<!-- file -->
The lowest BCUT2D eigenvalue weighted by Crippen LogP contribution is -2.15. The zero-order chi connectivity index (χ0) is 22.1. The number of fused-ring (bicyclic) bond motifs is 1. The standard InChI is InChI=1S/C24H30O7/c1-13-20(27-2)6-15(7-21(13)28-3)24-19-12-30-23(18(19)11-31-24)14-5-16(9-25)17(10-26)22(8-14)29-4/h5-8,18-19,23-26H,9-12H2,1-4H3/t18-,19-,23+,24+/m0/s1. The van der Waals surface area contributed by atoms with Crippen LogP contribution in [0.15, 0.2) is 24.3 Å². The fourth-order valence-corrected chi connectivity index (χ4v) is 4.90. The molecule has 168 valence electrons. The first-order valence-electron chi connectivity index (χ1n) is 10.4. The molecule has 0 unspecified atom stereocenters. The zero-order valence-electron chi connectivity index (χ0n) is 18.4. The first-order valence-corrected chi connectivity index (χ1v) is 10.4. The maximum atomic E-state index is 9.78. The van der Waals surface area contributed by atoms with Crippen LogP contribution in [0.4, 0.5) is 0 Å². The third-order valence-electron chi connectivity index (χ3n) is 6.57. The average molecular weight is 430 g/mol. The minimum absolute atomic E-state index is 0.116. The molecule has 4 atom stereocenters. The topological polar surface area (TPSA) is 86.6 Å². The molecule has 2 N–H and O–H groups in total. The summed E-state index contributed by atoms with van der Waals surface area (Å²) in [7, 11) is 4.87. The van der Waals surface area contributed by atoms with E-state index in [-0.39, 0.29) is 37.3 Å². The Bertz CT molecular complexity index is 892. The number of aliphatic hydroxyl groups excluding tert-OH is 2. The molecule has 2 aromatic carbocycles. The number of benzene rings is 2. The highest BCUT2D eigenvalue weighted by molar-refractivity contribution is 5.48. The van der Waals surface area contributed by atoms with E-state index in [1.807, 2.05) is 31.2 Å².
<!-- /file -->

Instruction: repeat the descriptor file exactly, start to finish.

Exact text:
The lowest BCUT2D eigenvalue weighted by Crippen LogP contribution is -2.15. The zero-order chi connectivity index (χ0) is 22.1. The number of fused-ring (bicyclic) bond motifs is 1. The standard InChI is InChI=1S/C24H30O7/c1-13-20(27-2)6-15(7-21(13)28-3)24-19-12-30-23(18(19)11-31-24)14-5-16(9-25)17(10-26)22(8-14)29-4/h5-8,18-19,23-26H,9-12H2,1-4H3/t18-,19-,23+,24+/m0/s1. The van der Waals surface area contributed by atoms with Crippen LogP contribution in [0.15, 0.2) is 24.3 Å². The fourth-order valence-corrected chi connectivity index (χ4v) is 4.90. The molecule has 168 valence electrons. The first-order valence-electron chi connectivity index (χ1n) is 10.4. The molecule has 0 unspecified atom stereocenters. The zero-order valence-electron chi connectivity index (χ0n) is 18.4. The first-order valence-corrected chi connectivity index (χ1v) is 10.4. The maximum atomic E-state index is 9.78. The van der Waals surface area contributed by atoms with Crippen LogP contribution in [0.4, 0.5) is 0 Å². The third-order valence-electron chi connectivity index (χ3n) is 6.57. The average molecular weight is 430 g/mol. The minimum absolute atomic E-state index is 0.116. The molecule has 4 atom stereocenters. The topological polar surface area (TPSA) is 86.6 Å². The molecule has 2 N–H and O–H groups in total. The summed E-state index contributed by atoms with van der Waals surface area (Å²) in [7, 11) is 4.87. The van der Waals surface area contributed by atoms with E-state index in [-0.39, 0.29) is 37.3 Å². The Bertz CT molecular complexity index is 892. The number of aliphatic hydroxyl groups excluding tert-OH is 2. The molecule has 2 aromatic carbocycles. The number of benzene rings is 2. The highest BCUT2D eigenvalue weighted by molar-refractivity contribution is 5.48. The van der Waals surface area contributed by atoms with E-state index in [1.807, 2.05) is 31.2 Å².